Once completed, this document forms the initial User Requirements Specification (URS) document, which defines the relevant business rules as well as user, system, and functional requirements. This URS is then reviewed with the client, and, upon their approval, forms a baseline from which work will begin.
Reaping the rewards of strong user requirements
One of the biggest benefits of a proper user requirements specification is that you’ll be able to plan and estimate your project correctly, decreasing the chance of cost and time overruns. I strongly believe that successful IT projects can only be produced through competent and careful requirements gathering, a strategy that gives you the opportunity to learn about the proposed IT project. It also gives the client the opportunity to look at the project blueprint on paper and begin thinking about how much of the “problem” they want you to solve.
Based upon the URS, the project/development manager will work with the client to translate these requirements into detailed project specifications (e.g., interface specification, billing specification, etc.). At this stage, the team resolves any conflicting views of the overall project goals, defines the interaction of the product with each member of the requirements team, and then establishes a cost and delivery schedule for the project.
After the initial requirements gathering exercise, you would be able to calculate an early estimate of the cost and delivery of the project. Additionally, all captured requirements should be stored within a common central database for use by the project team.
Prototyping is another option for developers/project managers to follow; it saves time and money because it’s a fast and inexpensive way to conceptualize a working model based on a few initial requirements. Since prototypes can visualize the product’s workings to the client, they allow you to deal with the misconceptions and disagreements that tend to appear as the product slowly starts taking form. As you progress, and the user requirements get resolved, you should then seek out the choices available for implementing that specific solution. It’s here that you have to decide which choice is best for the problem, such as what development platforms provide the efficient solution, tools, etc.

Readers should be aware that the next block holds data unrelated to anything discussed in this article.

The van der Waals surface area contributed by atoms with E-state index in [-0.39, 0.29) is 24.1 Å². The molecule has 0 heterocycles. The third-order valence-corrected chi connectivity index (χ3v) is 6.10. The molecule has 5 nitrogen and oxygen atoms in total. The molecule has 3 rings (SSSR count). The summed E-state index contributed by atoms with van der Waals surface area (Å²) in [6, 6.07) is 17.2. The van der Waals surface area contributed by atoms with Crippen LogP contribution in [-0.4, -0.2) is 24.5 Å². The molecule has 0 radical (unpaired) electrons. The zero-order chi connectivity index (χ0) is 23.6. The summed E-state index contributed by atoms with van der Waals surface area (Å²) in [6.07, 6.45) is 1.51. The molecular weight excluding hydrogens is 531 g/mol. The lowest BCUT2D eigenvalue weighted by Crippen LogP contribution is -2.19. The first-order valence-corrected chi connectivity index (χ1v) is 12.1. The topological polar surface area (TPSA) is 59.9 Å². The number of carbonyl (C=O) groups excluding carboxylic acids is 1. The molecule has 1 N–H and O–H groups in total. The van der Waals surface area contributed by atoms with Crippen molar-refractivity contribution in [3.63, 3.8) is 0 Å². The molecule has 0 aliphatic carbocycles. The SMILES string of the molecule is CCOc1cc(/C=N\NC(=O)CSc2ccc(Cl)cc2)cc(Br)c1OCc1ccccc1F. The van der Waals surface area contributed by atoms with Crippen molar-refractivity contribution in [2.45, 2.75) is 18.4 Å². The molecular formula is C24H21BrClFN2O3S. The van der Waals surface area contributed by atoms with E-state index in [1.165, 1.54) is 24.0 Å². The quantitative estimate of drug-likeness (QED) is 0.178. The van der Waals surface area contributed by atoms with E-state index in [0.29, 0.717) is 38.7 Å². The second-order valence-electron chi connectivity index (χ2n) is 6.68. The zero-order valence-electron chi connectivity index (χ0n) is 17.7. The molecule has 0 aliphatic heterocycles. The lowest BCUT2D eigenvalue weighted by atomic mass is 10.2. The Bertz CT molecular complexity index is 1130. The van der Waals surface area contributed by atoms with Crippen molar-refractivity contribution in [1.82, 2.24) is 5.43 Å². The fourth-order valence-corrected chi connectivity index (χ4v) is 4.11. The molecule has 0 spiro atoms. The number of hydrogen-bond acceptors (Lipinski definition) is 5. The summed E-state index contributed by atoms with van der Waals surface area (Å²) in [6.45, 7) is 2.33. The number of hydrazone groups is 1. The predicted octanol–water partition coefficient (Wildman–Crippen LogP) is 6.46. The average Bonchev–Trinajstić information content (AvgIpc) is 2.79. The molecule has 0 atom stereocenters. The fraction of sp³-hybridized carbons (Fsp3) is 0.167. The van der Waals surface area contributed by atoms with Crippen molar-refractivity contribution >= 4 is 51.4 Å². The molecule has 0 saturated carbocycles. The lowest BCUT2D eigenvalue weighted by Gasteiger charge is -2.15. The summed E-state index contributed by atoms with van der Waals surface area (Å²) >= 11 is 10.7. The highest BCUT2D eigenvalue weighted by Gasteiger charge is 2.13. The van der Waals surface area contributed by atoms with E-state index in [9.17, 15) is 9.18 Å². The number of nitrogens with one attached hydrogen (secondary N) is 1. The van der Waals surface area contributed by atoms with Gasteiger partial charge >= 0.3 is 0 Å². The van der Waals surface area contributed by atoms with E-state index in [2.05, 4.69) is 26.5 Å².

In my experience, the time spent on the front end gathering detailed user requirements eliminates unnecessary delays, improves system quality, and greatly reduces scope creep and its associated cost overruns that may crop up later. Follow these best practices to make sure your user requirements are comprehensive:
- Clarify any ambiguity.
- Define the scope of the project carefully.
- Don’t allow developers to assume they know what users want.
- Involve the users from the start.
- Have all key stakeholders review the requirements once they are compiled.
Today, more and more companies are using the SEI CMM (Capability Maturity Model), ISO 9000, FDA or DoD standards, implying that there’s a greater emphasis being placed on gathering user requirements. Remember that effective requirements management is the first step to improving your software development process.